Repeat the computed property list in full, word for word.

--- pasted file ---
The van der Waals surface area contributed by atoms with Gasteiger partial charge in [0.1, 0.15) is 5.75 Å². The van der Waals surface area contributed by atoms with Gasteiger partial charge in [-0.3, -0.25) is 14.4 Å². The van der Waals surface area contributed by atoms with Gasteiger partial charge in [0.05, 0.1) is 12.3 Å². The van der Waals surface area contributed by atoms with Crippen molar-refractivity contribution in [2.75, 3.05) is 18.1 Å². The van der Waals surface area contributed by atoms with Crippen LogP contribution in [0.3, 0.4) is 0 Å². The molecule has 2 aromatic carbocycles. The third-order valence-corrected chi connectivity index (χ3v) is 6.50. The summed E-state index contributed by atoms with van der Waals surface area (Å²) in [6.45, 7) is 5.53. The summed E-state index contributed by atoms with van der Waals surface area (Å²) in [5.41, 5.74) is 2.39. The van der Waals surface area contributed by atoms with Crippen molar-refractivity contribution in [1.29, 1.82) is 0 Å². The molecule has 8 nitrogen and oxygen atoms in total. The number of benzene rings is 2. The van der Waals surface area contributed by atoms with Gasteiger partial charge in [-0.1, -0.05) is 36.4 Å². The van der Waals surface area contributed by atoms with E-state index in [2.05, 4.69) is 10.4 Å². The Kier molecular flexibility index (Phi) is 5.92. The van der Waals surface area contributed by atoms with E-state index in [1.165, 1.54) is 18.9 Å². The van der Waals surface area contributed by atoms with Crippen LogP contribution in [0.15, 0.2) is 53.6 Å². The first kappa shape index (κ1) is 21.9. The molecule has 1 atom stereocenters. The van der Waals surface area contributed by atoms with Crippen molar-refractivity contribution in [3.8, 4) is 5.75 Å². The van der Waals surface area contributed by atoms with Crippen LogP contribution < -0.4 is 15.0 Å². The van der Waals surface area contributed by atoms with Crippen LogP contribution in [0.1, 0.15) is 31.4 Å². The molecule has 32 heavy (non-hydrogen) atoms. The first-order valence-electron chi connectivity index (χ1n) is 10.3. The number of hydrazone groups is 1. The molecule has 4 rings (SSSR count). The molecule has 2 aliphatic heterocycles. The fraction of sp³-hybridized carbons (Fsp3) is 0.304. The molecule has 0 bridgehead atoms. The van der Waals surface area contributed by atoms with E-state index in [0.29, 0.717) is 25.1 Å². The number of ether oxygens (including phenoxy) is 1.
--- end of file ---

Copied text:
The van der Waals surface area contributed by atoms with Gasteiger partial charge in [0.1, 0.15) is 5.75 Å². The van der Waals surface area contributed by atoms with Gasteiger partial charge in [-0.3, -0.25) is 14.4 Å². The van der Waals surface area contributed by atoms with Gasteiger partial charge in [0.05, 0.1) is 12.3 Å². The van der Waals surface area contributed by atoms with Crippen molar-refractivity contribution in [2.75, 3.05) is 18.1 Å². The van der Waals surface area contributed by atoms with Crippen LogP contribution in [0.3, 0.4) is 0 Å². The molecule has 2 aromatic carbocycles. The third-order valence-corrected chi connectivity index (χ3v) is 6.50. The summed E-state index contributed by atoms with van der Waals surface area (Å²) in [6.45, 7) is 5.53. The summed E-state index contributed by atoms with van der Waals surface area (Å²) in [5.41, 5.74) is 2.39. The van der Waals surface area contributed by atoms with Crippen molar-refractivity contribution in [1.29, 1.82) is 0 Å². The molecule has 8 nitrogen and oxygen atoms in total. The number of benzene rings is 2. The van der Waals surface area contributed by atoms with Gasteiger partial charge in [-0.1, -0.05) is 36.4 Å². The van der Waals surface area contributed by atoms with E-state index in [2.05, 4.69) is 10.4 Å². The Kier molecular flexibility index (Phi) is 5.92. The van der Waals surface area contributed by atoms with E-state index in [1.165, 1.54) is 18.9 Å². The van der Waals surface area contributed by atoms with Crippen LogP contribution in [0.15, 0.2) is 53.6 Å². The first kappa shape index (κ1) is 21.9. The molecule has 1 atom stereocenters. The van der Waals surface area contributed by atoms with Crippen molar-refractivity contribution in [3.8, 4) is 5.75 Å². The van der Waals surface area contributed by atoms with Crippen LogP contribution < -0.4 is 15.0 Å². The van der Waals surface area contributed by atoms with Crippen LogP contribution in [0.1, 0.15) is 31.4 Å². The molecule has 32 heavy (non-hydrogen) atoms. The first-order valence-electron chi connectivity index (χ1n) is 10.3. The number of hydrazone groups is 1. The molecule has 4 rings (SSSR count). The molecule has 2 aliphatic heterocycles. The fraction of sp³-hybridized carbons (Fsp3) is 0.304. The molecule has 0 bridgehead atoms. The van der Waals surface area contributed by atoms with E-state index in [0.29, 0.717) is 25.1 Å². The number of ether oxygens (including phenoxy) is 1.